MAD Day is the annual day where Caltech students get together and get mad.
Just kidding. It’s actually quite the opposite in some senses. MAD stands for Make-A-Difference, and it’s something that the Caltech Ydoes to promote campus-wide community service. To read more about the Caltech Y, check out Laura and Wen Min’s blog (What? The Y? Why?).
My friend, Nelson, and I lead a trip out to Trash for Teaching(T4T), an organization that collects junk from large corporations and anyone else and keeps it for teachers who want to use the materials for classroom projects to teach science. We were fortunate enough to be there as the T4T folk were training a group of enthusiastic and dedicated local physics teachers. (My heart cries out of gratefulness for them–they were there for most of that Saturday!)
Look! Isn’t this just beautiful? It’s the DIY-soul’s treasure island. (:
The project of the day was headphones. That’s right. We made actual headphones out of these reused materials and learned some physics while we were at it! (I’m terrible at physics, but this made it so applicable andreal! Thanks, T4T!)
One of Aaron’s headphones.
The physics was actually pretty simple. Here’s How to Make Headphones 101 if you’re ever bored:
Glue a magnet to the bottom of a bottle cap. It’ll provide a magnetic field.
Coil a naked wire 50 times around a small roll of cloth so that it fits on your pinky.
Place the coil on the magnet. Make sure the coil is taller than the edges of the bottle cap.
Cover the bottle cap with a piece of membranous material that’s a little stretchy. Let the ends of the wires peek out. Make sure the membrane is stretched kind of tight like the top of a djembe.
Attach each wire to an alligator clip from this kind of adapter with an audio jack on the end(actually I’m not sure if this is exactly it, but it looks close heh). The idea is that the music from the audio jack will be split into the two wires, which, when connected to your two wires, will generate the current that produces the sounds. That current going through the wire will generate its own magnetic field because physics.
The coil of wire will move in reaction to the force from the two magnetic fields fighting, which will cause the tight membrane to vibrate, giving you the sounds that reach your ear! (:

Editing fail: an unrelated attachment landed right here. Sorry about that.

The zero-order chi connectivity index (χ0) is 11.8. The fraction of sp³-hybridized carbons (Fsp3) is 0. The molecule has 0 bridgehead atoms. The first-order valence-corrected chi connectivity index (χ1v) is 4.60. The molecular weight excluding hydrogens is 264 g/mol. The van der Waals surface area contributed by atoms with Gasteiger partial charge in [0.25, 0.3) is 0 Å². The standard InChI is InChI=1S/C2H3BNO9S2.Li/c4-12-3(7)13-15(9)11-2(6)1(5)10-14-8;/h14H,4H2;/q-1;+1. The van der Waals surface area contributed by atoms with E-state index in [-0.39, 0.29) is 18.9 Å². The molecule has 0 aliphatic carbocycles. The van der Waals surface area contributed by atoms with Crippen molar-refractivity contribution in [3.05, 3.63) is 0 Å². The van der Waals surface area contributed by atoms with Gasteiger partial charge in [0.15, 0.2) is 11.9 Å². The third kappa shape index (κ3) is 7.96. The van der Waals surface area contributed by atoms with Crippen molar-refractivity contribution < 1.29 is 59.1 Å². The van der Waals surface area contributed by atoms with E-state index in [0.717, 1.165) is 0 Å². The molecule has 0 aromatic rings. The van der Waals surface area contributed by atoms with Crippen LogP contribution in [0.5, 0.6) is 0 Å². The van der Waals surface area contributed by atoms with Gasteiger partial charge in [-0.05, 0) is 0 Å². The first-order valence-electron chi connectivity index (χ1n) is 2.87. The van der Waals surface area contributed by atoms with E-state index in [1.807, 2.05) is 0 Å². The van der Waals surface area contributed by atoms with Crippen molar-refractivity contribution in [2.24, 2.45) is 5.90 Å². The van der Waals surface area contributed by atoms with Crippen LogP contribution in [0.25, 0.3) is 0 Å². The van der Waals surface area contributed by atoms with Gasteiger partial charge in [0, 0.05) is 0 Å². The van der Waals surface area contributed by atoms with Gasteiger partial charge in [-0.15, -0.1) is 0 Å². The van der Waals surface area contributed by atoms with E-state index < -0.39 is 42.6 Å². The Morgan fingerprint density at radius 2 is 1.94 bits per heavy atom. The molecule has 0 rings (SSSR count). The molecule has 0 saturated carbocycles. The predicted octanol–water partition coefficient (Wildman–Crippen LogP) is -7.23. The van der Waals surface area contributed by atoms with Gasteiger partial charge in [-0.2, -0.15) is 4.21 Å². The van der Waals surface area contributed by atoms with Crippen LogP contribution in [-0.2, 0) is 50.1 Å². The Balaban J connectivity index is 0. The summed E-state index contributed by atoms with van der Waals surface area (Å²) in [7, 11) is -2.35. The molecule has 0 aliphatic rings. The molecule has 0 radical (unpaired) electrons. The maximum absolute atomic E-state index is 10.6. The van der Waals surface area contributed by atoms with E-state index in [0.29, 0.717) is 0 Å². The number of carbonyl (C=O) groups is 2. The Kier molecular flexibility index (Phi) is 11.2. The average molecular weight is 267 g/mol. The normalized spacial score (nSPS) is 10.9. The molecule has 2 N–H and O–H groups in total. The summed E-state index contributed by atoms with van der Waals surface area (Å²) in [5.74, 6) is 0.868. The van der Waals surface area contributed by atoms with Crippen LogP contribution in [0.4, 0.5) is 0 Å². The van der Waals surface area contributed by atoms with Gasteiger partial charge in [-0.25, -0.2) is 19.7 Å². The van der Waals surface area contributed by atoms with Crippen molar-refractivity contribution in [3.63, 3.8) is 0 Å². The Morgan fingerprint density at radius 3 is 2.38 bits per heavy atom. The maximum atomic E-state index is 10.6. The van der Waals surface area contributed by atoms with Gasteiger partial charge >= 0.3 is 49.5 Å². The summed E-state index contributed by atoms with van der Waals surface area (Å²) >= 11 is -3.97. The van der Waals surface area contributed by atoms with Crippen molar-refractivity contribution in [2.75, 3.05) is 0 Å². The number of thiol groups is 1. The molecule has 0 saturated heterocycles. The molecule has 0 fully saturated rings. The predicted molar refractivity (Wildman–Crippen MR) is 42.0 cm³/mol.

There are more pictures hereas well as the ones from previous years of MAD Day, but in short, it was a great and refreshing experience for us all and none of us came out of it mad, I promise!
This summer I had the incredible opportunity to do a 10-week internship at Gilead Sciences in Foster City, CA. For those unfamiliar, Gilead Sciences, Inc. is a research-based biopharmaceutical company focused on the discovery, development, and commercialization of innovative medicines.
With 45 Nobel Laureates on its Faculty Roster, it’s not surprising that research is an integral part of the Caltech undergraduate experience. One of the programs that promotes such research is the Summer Undergraduate Research Fellowship (SURF). There is no minimum knowledge or experience required to participate in a Caltech SURF. In fact, students can participate in a SURF as soon as the summer after their freshman year. It is not difficult to get a SURF. All you need to do is find a mentor who is working in an area of research that interests you and willing to mentor you through a research project. The mentor can work in a Caltech lab, at the NASA Jet Propulsion Laboratory (JPL), or at another participating institution. Once you find a mentor, you work together to write a project proposal that you later send to the SURF office for review and approval. About 98% of the SURF proposals get approved. This fellowship is a great way to explore various fields of research and obtain real, hands-on experience where you get to apply the theoretical knowledge you’ve learned in class. Not only do you get to work and learn alongside your mentor, but you also get compensated for your time. The length of the SURF is ten weeks, and it starts at the beginning of the summer. However, it is not uncommon for many students at Caltech to continue their research project throughout the academic school year.
Like many students at Caltech, I suffer from a slight boba addiction, where side effects may include over caffeination, minor sugar highs, and of course, a large toll on one’s wallet. This addiction is not helped by the fact that there are at least three boba shops within walking distance of campus. So, after an entire term’s worth of boba runs, I came back from winter break with a new year’s epiphany: it was time to get a job. Rather than try to curb my addiction, I decided to find a way to subsidize it.
Research at Caltech looks different for every student, and can often vary term by term. As a chemistry major, my course requirements are on the lighter side for a Caltech major, and many chemistry majors take advantage of the lighter course load to join research groups. This can be whenever the student wants, but many people join labs during their freshman or sophomore years. Some may work in one lab only, and some may switch between labs during the course of their undergraduate studies, depending on if their interests change.